Sunday, Nov 3, 2019: Scripture Readings – Pentecost 21

 

Old Testament: Daniel (7:1-3, 15-18)

 

In the first year of King Belshazzar of Babylon, Daniel had a dream and visions of his head as he lay in bed. Then he wrote down the dream: I, Daniel, saw in my vision by night the four winds of heaven stirring up the great sea, and four great beasts came up out of the sea, different from one another.  As for me, Daniel, my spirit was troubled within me, and the visions of my head terrified me. I approached one of the attendants to ask him the truth concerning all this. So he said that he would disclose to me the interpretation of the matter: “As for these four great beasts, four kings shall arise out of the earth. But the holy ones of the Most High shall receive the kingdom and possess the kingdom forever—forever and ever.”

 

  • In the Jewish Bible, Daniel is in the “Writings” section.
  • Daniel was not living at the time this book was written.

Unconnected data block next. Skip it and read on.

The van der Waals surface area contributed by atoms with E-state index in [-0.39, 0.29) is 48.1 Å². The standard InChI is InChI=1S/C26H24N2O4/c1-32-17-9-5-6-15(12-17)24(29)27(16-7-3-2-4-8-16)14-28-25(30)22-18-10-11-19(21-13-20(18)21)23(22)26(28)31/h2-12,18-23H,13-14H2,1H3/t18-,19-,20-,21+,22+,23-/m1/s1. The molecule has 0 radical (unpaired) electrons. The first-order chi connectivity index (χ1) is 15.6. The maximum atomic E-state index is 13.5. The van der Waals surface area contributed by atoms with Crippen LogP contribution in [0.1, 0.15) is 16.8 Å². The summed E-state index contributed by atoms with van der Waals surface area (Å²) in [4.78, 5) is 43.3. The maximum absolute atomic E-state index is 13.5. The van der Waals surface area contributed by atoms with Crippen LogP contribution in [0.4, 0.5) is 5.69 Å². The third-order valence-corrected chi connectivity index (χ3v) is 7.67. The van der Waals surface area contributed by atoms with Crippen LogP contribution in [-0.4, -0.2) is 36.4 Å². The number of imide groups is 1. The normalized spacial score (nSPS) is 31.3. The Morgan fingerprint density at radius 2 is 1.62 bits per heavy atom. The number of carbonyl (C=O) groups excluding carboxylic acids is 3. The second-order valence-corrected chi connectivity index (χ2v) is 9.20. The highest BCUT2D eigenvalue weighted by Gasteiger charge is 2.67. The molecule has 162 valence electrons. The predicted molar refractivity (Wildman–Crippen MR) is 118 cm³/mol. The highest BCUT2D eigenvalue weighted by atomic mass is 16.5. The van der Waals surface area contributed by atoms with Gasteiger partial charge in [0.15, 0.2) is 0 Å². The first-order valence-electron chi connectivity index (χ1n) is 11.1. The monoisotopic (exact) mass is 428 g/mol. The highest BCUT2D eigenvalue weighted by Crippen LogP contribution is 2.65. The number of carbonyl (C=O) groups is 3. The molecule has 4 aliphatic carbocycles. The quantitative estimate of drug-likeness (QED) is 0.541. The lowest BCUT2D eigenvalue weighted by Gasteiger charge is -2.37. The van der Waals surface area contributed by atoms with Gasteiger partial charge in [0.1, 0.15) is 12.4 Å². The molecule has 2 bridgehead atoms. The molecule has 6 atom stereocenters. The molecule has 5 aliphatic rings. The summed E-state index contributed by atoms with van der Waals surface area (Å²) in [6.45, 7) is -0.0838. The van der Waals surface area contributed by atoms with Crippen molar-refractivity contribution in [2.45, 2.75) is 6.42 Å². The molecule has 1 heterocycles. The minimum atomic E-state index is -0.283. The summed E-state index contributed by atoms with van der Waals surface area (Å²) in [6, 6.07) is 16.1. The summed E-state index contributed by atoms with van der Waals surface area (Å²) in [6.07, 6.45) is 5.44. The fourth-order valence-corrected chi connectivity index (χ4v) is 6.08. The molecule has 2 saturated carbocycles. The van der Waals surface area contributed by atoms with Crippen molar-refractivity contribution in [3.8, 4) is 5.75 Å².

• The Jews are being oppressed by Syria but cannot mention the king in their writings.
  • The verses describe previous oppression; a familiar pattern.
  • Some parts are written in Aramaic and some in Hebrew; also a Greek version.
  • The four beasts are the four empires at the time.
  • Type of apocalyptic literature – supports suppressed people.
  • God will have the ultimate victory! 

 

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The Response: Psalm 149

 

1  Hallelujah!

    Sing to the Lord a new song; *

    sing his praise in the congregation of the faithful.

2  Let Israel rejoice in his Maker; *

    let the children of Zion be joyful in their King.

3 Let them praise his Name in the dance; *

   let them sing praise to him with timbrel and harp.

4  For the Lord takes pleasure in his people *

    and adorns the poor with victory.

5  Let the faithful rejoice in triumph; *

    let them be joyful on their beds.

6  Let the praises of God be in their throat *

    and a two-edged sword in their hand;

7  To wreak vengeance on the nations *

     and punishment on the peoples;

8  To bind their kings in chains *

    and their nobles with links of iron;

9  To inflict on them the judgment decreed; *

    this is glory for all his faithful people.

     Hallelujah!

 

  • This chapter is one of the “Hallelujah” chapters which praises Yahweh.
  • Verse four notes why you should be praising God.
  • This is the only Psalm related to vengeance and war and conquering your enemy.

 

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The New Testament: Ephesians (1:11-23)